Below are some of the most frequently asked questions about PTSD service dogs we receive from veterans and their families.  If you have other questions, please contact us.

  1. What are the requirements for a veteran to enter This Able Veteran’s (TAV) service dog program?
    The veteran must submit an application, provide a copy of their DD214. and be under the care of their therapist.
  2. Do veterans pay for their service dog?
    No. Veterans pay nothing for the service dog or Trauma Resiliency program.
  3. Can the veteran’s own personal dog be trained to become their PTSD service dog?
    PTSD service dogs require very special traits, temperaments and exceptional intuition to be molded into the working dogs they need to become. While we have had successes with some personal dogs, and rescues previously, we have made the decision to focus only on purpose bred dogs which we select for the program. This decision has been made because it is the most financially responsible choice on our part for the donors who support our program as well as for the veterans who are on the wait list.For veterans who do wish to train their own dogs, or to work with a professional trainer in their geographic area, we suggest researching trainers on Assistance Dogs International or the International Association of Canine Professionals.
  4. What do TAV-trained PTSD service dogs actually do?
    Our PTSD service dogs are highly trained to detect anxiety responses displayed by the veteran in potentially challenging environments and situations. Our dogs are trained to recognize, indicate and interrupt early signs of anxiety, panic attacks and nightmares, allowing the veteran to break the cycle and regain emotional control. Our service dogs are one of three essential components in advancing the veteran’s recovery. The trained service dog and our staff at TAV work directly with the veteran during the 3-week long Trauma Resiliency portion of our program. This training process, combined with the insight and oversight of the veteran’s own therapist, helps to ensure long-term health and recovery.
  5. How does the dog help with flashbacks and panic attacks?
    A veteran will display certain behaviors just before and during a flashback. The dog is trained to recognize the early signals of these behaviors, interrupt them and redirect the veteran.
  6. Do your service dogs perform tasks like watch my back, blocking (keeping people at a distance), and clearing the room (entering the room first to give the ‘all-clear’)?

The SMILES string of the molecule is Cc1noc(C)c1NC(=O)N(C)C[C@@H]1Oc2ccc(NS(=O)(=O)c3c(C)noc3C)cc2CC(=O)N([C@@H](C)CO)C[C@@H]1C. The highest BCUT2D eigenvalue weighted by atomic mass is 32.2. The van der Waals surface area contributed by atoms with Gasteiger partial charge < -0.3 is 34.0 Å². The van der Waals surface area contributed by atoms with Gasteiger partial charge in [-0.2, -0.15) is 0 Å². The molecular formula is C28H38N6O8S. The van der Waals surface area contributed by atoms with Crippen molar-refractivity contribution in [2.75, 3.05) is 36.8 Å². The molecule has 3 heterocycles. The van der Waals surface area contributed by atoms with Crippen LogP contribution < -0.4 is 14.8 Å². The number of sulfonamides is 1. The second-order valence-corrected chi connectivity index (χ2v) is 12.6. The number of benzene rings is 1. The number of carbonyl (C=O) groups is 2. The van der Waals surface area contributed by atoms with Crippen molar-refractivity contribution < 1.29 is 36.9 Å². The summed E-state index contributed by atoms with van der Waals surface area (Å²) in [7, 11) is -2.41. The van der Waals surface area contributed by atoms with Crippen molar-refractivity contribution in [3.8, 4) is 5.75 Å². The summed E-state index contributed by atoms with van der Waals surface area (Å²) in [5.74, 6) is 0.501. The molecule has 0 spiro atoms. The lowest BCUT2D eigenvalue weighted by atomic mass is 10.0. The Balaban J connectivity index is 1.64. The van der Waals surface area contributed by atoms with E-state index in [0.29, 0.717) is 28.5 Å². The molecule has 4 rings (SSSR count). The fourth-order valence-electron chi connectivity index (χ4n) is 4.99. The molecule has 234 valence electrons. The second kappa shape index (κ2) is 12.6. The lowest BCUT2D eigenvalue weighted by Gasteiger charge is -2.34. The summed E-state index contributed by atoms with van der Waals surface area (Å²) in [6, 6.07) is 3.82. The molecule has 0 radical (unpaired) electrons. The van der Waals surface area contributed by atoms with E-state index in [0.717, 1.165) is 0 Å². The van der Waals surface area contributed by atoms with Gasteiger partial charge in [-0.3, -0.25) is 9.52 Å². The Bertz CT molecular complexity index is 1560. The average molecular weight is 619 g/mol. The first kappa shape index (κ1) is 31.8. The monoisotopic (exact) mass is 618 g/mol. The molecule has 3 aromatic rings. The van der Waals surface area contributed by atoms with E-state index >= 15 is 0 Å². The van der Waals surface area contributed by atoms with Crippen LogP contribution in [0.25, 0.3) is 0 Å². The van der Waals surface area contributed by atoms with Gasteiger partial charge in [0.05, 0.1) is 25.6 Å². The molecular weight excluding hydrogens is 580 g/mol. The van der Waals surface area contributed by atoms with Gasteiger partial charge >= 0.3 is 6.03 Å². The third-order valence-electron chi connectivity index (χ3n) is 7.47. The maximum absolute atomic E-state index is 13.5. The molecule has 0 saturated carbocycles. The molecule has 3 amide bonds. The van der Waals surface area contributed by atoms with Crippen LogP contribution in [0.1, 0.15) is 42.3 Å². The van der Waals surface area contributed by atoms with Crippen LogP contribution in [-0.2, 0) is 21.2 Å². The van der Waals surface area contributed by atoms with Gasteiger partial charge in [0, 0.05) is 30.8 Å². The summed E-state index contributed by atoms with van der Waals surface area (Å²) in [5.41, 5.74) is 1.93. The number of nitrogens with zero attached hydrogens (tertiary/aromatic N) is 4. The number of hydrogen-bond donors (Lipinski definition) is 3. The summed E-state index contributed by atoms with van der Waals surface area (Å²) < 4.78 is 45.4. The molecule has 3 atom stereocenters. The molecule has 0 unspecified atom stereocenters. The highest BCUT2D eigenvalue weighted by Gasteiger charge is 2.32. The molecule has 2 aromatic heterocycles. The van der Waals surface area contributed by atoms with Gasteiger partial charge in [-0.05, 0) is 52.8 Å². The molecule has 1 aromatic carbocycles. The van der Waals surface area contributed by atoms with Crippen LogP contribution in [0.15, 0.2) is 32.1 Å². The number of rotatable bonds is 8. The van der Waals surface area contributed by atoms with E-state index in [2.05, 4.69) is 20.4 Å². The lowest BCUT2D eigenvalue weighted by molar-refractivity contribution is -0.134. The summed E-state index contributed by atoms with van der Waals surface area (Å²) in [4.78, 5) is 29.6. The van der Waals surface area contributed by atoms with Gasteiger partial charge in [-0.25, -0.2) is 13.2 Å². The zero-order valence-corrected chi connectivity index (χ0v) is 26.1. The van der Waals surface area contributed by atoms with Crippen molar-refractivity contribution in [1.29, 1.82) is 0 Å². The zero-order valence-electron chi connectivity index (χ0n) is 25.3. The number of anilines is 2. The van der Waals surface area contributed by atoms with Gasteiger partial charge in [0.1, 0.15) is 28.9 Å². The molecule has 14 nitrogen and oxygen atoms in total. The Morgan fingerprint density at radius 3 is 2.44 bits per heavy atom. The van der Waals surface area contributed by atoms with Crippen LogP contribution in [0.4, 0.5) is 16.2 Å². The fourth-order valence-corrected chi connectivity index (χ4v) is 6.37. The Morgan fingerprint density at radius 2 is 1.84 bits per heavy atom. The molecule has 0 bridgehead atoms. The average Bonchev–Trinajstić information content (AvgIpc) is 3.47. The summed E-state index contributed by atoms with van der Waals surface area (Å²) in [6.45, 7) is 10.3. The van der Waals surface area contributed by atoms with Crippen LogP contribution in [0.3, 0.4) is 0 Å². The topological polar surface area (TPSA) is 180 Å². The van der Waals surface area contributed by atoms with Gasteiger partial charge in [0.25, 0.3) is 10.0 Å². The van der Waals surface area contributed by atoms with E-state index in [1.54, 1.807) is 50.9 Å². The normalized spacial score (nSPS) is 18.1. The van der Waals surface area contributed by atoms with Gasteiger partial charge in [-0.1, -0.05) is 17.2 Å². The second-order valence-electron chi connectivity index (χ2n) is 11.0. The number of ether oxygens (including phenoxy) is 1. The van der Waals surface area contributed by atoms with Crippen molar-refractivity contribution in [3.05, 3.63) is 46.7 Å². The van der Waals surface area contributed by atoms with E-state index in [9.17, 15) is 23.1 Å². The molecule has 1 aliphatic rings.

No. Although these tasks might at first seem desirable, we must keep in mind that the goal of the PTSD service dog is to aid and assist in the veteran’s recovery.  We often say that “the PTSD service dog is not here to convince the veteran that the world is safe.  The veteran is here to convince the dog that the world is safe.”  The 3-week long Trauma Resiliency program makes extensive use of the service dog’s training in dealing with the common feelings of hypervigilance, isolation, re-experiencing and emotional numbness.  The skills built during the Trauma Resiliency program set the stage for extraordinary recovery opportunities with the dog thereafter.
  7. How is TAV different from other PTSD service dog organizations?
    We are the only service dog organization utilizing our veteran-centric model of care, wherein This Able Veteran’s highly trained staff integrates the skills of the service dog with newly developed resilience and life management skills taught during the Trauma Resiliency sessions. With this three-way dynamic of care, the veteran’s rate of recovery is dramatically enhanced and the veteran’s family is also directly benefitted.
  8. How long is the waiting period for a veteran to receive a dog?
    Once an application is approved, the wait time is approximately 1 year – 1.5 years
  9. Can the veteran select their own dog?
    No. The appropriate matching of the dog and veteran is an art and a skill. We learn a great deal about each veteran who qualifies for our program including lifestyle, family and home environment, their range of physical, psychological and cognitive abilities and their individual personalities. Through this process, we are able to match the dog for the veteran’s unique needs.
  10. How long does it take to train a service dog?
    The length of training is determined by the veteran’s needs and the tasks the dog is required to do. Training ranges from 8 to 18 months.
  11. Does a veteran have to live in Illinois to apply for the program?
  12. Do you train service dogs for active duty military members?
    No. ADA does not apply to military bases. We serve veterans only.
  13. Do you offer classes for veterans to train their own service dogs?
    No. Knowing how to train a service dog is not the same as putting basic obedience on a pet. Not only does the dog’s temperament need to be appropriate for this work, there are many skills which must be trained into the dog. Our professional trainers do this by working daily over 12-18 months with our service dogs.
  14. Do you train dogs for veterans from other countries?
    No. We serve U.S. military veterans only.